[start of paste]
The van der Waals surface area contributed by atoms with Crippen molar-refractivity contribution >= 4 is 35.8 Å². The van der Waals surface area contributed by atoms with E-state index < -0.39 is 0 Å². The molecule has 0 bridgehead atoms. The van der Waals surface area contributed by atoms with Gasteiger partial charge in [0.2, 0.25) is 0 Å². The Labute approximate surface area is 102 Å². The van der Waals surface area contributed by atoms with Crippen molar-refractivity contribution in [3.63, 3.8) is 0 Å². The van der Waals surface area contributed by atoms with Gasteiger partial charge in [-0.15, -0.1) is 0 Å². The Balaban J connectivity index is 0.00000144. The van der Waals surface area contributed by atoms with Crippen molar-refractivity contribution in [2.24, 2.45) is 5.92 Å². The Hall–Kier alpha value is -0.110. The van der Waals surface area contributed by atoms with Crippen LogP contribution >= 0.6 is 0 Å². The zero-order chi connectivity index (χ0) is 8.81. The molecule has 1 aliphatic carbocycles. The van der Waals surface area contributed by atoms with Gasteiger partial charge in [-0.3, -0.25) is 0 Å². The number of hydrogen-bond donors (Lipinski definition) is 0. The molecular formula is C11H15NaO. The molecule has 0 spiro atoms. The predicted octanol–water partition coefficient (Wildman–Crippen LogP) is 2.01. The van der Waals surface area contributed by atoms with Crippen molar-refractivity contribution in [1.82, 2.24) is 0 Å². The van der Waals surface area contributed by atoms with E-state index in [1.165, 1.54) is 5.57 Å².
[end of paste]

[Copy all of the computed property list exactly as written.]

The van der Waals surface area contributed by atoms with Crippen molar-refractivity contribution >= 4 is 35.8 Å². The van der Waals surface area contributed by atoms with E-state index < -0.39 is 0 Å². The molecule has 0 bridgehead atoms. The van der Waals surface area contributed by atoms with Gasteiger partial charge in [0.2, 0.25) is 0 Å². The Labute approximate surface area is 102 Å². The van der Waals surface area contributed by atoms with Crippen molar-refractivity contribution in [3.63, 3.8) is 0 Å². The van der Waals surface area contributed by atoms with Gasteiger partial charge in [-0.15, -0.1) is 0 Å². The Balaban J connectivity index is 0.00000144. The van der Waals surface area contributed by atoms with Crippen molar-refractivity contribution in [2.24, 2.45) is 5.92 Å². The Hall–Kier alpha value is -0.110. The van der Waals surface area contributed by atoms with Crippen LogP contribution >= 0.6 is 0 Å². The zero-order chi connectivity index (χ0) is 8.81. The molecule has 1 aliphatic carbocycles. The van der Waals surface area contributed by atoms with Gasteiger partial charge in [-0.3, -0.25) is 0 Å². The number of hydrogen-bond donors (Lipinski definition) is 0. The molecular formula is C11H15NaO. The molecule has 0 spiro atoms. The predicted octanol–water partition coefficient (Wildman–Crippen LogP) is 2.01. The van der Waals surface area contributed by atoms with Crippen molar-refractivity contribution in [1.82, 2.24) is 0 Å². The van der Waals surface area contributed by atoms with E-state index in [1.165, 1.54) is 5.57 Å².